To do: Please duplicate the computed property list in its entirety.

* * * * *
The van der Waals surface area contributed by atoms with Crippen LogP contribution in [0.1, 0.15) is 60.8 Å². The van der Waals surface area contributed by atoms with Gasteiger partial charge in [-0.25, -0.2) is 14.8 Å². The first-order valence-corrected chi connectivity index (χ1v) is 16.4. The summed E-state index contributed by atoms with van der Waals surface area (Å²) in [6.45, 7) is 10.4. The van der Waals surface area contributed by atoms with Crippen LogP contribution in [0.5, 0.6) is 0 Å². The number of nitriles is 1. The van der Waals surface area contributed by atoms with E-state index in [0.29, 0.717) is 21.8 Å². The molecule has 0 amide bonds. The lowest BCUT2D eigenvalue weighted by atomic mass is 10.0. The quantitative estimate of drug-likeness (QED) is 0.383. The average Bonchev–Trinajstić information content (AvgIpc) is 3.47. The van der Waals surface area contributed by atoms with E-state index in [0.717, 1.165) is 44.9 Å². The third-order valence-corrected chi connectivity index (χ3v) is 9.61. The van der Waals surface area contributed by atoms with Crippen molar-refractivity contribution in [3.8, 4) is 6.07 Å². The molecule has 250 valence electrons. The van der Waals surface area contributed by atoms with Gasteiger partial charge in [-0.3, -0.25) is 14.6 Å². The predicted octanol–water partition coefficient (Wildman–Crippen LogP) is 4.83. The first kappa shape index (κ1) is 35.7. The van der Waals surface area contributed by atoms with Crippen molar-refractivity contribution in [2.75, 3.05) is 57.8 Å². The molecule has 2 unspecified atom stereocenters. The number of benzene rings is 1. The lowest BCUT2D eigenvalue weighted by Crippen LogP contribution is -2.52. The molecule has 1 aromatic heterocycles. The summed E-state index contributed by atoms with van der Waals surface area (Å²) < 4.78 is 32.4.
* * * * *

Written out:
The van der Waals surface area contributed by atoms with Crippen LogP contribution in [0.1, 0.15) is 60.8 Å². The van der Waals surface area contributed by atoms with Gasteiger partial charge in [-0.25, -0.2) is 14.8 Å². The first-order valence-corrected chi connectivity index (χ1v) is 16.4. The summed E-state index contributed by atoms with van der Waals surface area (Å²) in [6.45, 7) is 10.4. The van der Waals surface area contributed by atoms with Crippen LogP contribution in [0.5, 0.6) is 0 Å². The number of nitriles is 1. The van der Waals surface area contributed by atoms with E-state index in [0.29, 0.717) is 21.8 Å². The molecule has 0 amide bonds. The lowest BCUT2D eigenvalue weighted by atomic mass is 10.0. The quantitative estimate of drug-likeness (QED) is 0.383. The average Bonchev–Trinajstić information content (AvgIpc) is 3.47. The van der Waals surface area contributed by atoms with E-state index in [0.717, 1.165) is 44.9 Å². The third-order valence-corrected chi connectivity index (χ3v) is 9.61. The van der Waals surface area contributed by atoms with Crippen molar-refractivity contribution in [3.8, 4) is 6.07 Å². The molecule has 250 valence electrons. The van der Waals surface area contributed by atoms with Gasteiger partial charge in [-0.3, -0.25) is 14.6 Å². The predicted octanol–water partition coefficient (Wildman–Crippen LogP) is 4.83. The first kappa shape index (κ1) is 35.7. The van der Waals surface area contributed by atoms with Crippen molar-refractivity contribution in [2.75, 3.05) is 57.8 Å². The molecule has 2 unspecified atom stereocenters. The number of benzene rings is 1. The lowest BCUT2D eigenvalue weighted by Crippen LogP contribution is -2.52. The molecule has 1 aromatic heterocycles. The summed E-state index contributed by atoms with van der Waals surface area (Å²) < 4.78 is 32.4.